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London, 1992), pp. 2“5; C. O™Halloran, ˜Golden ages™, pp. 222“3; Hill, ˜Popery and
Protestantism™, 124“7.
The weave of Irish identities, 1600“1790 177

tant Gaelicism was far from extinct, and, Xourishing anew between about
1830 and 1848, and again from the 1890s, it would prove inXuential in
the formation of modern Irish nationalism.¦ ’

Comparisons: ancient constitutionalism, gentry
patriotism and colonial regnalism
The constructions of ethnic identity in early modern Ireland bear strong
aYnities both with the common run of identity formation in most early
modern European kingdoms and political cultures, and with European
colonial identities in the Americas. More recently, Connolly and Cadoc
Leighton have questioned the colonial model of early modern Irish his-
tory, assimilating the island™s experience instead to the norms of early
modern Europe.¦ “ Neither the colonial nor the European model on its
own adequately conveys a fully rounded picture of early modern Irish
history, and diVerent types of ideological constructions associated on the
one hand with the colonial expansion of Europe and on the other with
regnal identities of the European ancien regime together complicated the
formation of identity in early modern Ireland. However, the colonial
context was only one facet of identity construction in early modern
Ireland. Historic Irish identities were shaped by ideological pressures
common to other early modern European nations. The identities of early
modern Irishmen were constructed out of the familiar conceptual build-
ing blocks of early modern political thought.
Political and ecclesiastical legitimacy was derived from the Milesian
past; but this did not mean that Irishmen felt obliged to avoid tampering
with that history. There is little sense of a taboo against trimming the
Gaelic heritage to meet current ideological needs. Rather Irish antiqua-
ries regarded their ancestral past “ a remote and sketchy Milesian an-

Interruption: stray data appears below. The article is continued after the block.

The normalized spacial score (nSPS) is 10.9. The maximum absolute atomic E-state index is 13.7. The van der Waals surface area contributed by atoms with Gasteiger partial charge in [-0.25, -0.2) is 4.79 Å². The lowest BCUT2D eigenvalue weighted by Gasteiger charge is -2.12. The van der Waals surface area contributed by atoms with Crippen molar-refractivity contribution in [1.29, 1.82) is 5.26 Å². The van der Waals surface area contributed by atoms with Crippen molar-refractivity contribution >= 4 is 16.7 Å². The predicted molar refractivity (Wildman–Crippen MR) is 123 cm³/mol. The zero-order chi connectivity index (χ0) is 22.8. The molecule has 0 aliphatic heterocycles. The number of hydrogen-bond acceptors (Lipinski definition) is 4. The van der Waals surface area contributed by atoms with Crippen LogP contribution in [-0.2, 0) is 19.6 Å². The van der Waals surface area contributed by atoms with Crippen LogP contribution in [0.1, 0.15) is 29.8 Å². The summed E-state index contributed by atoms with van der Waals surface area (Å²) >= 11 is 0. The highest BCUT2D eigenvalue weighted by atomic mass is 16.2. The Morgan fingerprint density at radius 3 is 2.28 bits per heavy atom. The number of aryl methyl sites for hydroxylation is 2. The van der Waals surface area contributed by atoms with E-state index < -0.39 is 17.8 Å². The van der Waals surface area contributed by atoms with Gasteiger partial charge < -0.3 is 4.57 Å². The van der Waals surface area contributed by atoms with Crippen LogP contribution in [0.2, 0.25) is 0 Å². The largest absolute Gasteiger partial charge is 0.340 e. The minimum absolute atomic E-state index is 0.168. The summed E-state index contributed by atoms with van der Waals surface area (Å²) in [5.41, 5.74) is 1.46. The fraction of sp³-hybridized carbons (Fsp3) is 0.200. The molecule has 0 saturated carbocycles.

tiquity “ as a partly completed canvas whose empty spaces could be Wlled
with ideologically appropriate images. The hallmark of the Gaelic past
was its utility. Though largely constructed out of indigenous materials,
the shape of the Milesian mythistoire conformed to wider European pat-
terns. The criteria and recognised procedures of political and ecclesiasti-
cal debate were of international currency. Thus early modern Milesian
identity tended to be calibrated against a variety of external standards. In

¦ ’ T. Dunne, ˜Haunted by history: Irish romantic writing 1800“1850™, in R. Porter and
M. Teich (eds.), Romanticism in national context (Cambridge, 1988); J. Leerssen, Re-
membrance and imagination (Cork, 1996); Hutchinson, Dynamics of cultural nationalism;
J. Sheehy, The rediscovery of Ireland™s past: the Celtic revival, 1830“1930 (London, 1980);
R. Foster, ˜History and the Irish question™, Transactions of the Royal Historical Society 5th
ser. 33 (1983), 169“92; F. S. L. Lyons, Culture and anarchy in Ireland 1890“1939 (1979:
Oxford, 1982), p. 28; S. Deane, Celtic revivals (London, 1985), pp. 20“1.
¦ “ Connolly, Religion, law, and power; Leighton, Catholicism in a Protestant kingdom.
178 The three kingdoms

the course of the seventeenth and eighteenth centuries, this was to entail,
at various stages, mimicry of the ideological contours of English mixed
constitutionalism, an assimilation of Gaelic antiquity to the civilisations
of classical antiquity and the casting of the Druidic paganism of the
Milesians in the mould of Enlightenment civil religion.
Early modern Gaelic ethnocentrism was shot through with humanistic
values. It was driven not by a self-conWdent assertion of the particular
characteristics of the Gaelic people, but by an aspiration to prove that
ancient Milesian culture had been the equal of the civilisations of classical
antiquity. Even historians from within the ranks of Gaelic nationalism
eschew essentialism and acknowledge the contemporary European in-
Xuences on the construction of seventeenth-century Milesian identity.
Breandan O Buachalla and Brendan Bradshaw, for example, have de-
scribed the reception of a ˜new political lexicon™ in seventeenth-century